There’s something really dirty about Lindsay Hunter‘s debut novel, Ugly Girls. It’s more the traditional dirt, however, the type that’s of the earth, and that leaves all kinds of stuff under your fingernails. The setting and the characters–a bunch of people who don’t seem to be going anywhere, who live in some Nowhereville, USA type of place–combined with Hunter’s perfect prose leading into a curse word or a misspelled chat or text here or there, help give Hunter’s first novel an edge that might be somewhat unexpected, but makes Ugly Girls the kind of book that you curse yourself if you don’t read all the way through.
I know you have a background in poetry. How do you think that background influences your fiction?
I think it’s a huge part of why I write the way I do. I obsess over the right word or image more than I obsess over a plot point. It’s simply what interests me the most! It’s what I look for when I’m reading other people’s work, too. Like, is the language interesting? Are the sentences constructed well? Margaret Atwood is my queen in that way. Laura van den Berg too. Amelia Gray. I think language and metaphor at the sentence level are what gives a story or novel its bones. Not just the weird plasticky bones in a drugstore Halloween decoration. Real bones with marrow and blood and tissue. If you’re telling a story about the south, then the sentences better feel like they just peeled out of a 7-11 on a hot day after paying for the hot dog but not the gas. Or at least, if you’re telling the story I’m thinking of. All of it matters. The words matter so much.
What was the timeline for working on your short story collection and the novel? Did you start writing Ugly Girls before, after?
I started writing Ugly Girls toward the end of when I felt like I had a collection. The collection ended up needing about 15k more words, so there was overlap, but Ugly Girls became my sole focus. It feels odd to not be working on it now. Like I was holding something heavy for two years and someone finally took it from me. My arms feel buoyant and empty.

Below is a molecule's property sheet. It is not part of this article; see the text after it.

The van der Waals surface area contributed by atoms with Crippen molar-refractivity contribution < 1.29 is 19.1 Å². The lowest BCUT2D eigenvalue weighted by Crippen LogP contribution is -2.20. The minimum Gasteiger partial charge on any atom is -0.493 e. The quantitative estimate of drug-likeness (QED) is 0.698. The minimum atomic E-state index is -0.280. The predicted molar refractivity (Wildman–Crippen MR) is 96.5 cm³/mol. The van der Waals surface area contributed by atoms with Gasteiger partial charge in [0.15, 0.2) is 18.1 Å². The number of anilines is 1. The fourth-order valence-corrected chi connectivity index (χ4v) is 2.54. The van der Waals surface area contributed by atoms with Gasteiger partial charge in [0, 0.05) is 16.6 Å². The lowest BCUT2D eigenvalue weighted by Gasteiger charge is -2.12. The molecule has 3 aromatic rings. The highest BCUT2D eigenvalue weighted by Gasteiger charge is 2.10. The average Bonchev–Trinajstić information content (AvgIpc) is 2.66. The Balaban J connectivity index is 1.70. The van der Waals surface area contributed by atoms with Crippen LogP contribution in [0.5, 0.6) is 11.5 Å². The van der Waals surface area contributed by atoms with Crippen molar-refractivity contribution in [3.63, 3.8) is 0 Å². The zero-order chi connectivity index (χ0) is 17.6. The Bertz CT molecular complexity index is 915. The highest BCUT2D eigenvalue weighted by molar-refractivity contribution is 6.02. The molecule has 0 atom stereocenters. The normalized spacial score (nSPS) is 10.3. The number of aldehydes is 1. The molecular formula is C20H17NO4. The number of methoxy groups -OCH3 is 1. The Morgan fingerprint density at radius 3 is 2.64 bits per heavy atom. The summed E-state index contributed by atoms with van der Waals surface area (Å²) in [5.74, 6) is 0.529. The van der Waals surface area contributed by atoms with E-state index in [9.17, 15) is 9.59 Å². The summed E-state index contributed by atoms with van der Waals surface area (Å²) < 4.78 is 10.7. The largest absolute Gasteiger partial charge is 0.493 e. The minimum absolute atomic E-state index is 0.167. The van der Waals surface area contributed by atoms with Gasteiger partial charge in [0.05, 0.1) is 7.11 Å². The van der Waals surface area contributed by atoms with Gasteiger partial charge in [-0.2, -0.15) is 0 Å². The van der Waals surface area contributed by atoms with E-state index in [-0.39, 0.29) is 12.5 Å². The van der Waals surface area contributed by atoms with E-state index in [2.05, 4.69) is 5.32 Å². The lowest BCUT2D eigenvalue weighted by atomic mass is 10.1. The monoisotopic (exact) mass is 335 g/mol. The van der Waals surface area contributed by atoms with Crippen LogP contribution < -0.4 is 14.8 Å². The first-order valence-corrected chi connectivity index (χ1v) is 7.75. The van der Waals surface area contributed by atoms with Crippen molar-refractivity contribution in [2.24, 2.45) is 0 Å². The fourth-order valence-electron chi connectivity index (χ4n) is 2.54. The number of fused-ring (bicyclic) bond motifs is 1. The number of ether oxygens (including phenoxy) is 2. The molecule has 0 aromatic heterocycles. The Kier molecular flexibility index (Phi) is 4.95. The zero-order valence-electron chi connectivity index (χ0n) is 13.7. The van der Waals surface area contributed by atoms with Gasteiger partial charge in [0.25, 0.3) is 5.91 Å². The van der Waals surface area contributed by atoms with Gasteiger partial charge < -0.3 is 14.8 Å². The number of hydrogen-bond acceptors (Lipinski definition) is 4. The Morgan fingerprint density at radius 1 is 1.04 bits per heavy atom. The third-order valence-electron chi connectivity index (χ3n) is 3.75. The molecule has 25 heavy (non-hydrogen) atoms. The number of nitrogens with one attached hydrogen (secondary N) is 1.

You’re originally from Florida, but live in Chicago now. Did you envision either of those places while writing the book?
Absolutely. Florida creeps into everything I write. The other day I started writing a story that had a train in it, and I was like, oh! Chicago is coming in now! There isn’t a specific town I was thinking of for the setting of Ugly Girls. More like a specific atmospheric psyche. An amalgamation of streets and places, some real and some made up. The interior of the trailer is based on the trailer my grandparents lived in, and that was in Minnesota. The exterior is based on a few different trailer parks in Florida. Growing up in Central Florida, the silence at night is something I listen for to this day. It’s not really silent; you can always hear the cars on the highway. A neverending hushhhhhhhhh. Life going on and on and on. If you don’t know how to join in, if you don’t realize you’re already in, it can feel like a crushing. Something you have to escape.
I was surprised to find that there are parts of Ugly Girls that almost remind me of a noir. Did you have any books of films that you think influenced you while writing it?
YES. I love noir and I have always wanted to write a detective novel. I’ve started a couple and abandoned them. Maybe one day. (One of the stories in Don’t Kiss Me, “Our Man,” is a detective/noir story. It’s one of my favorites.) The movies Drive and Brick come to mind. Drive is also a fairy tale. Moments of beauty and romance blossoming out of this violent, bloody scape. An anti-hero that you like despite yourself. I wanted that for Ugly Girls.
What are you working on next?
I’m working on finding the time to write my next novel, and maybe a screenplay! I’ve started two novels, one about witches (that might be morphing into a novel about fairies), and one that’s kind of about my dad but that I don’t feel allowed to write. The screenplay is about how my best friend and I followed this glam-goth band for a year in college. We’ll see.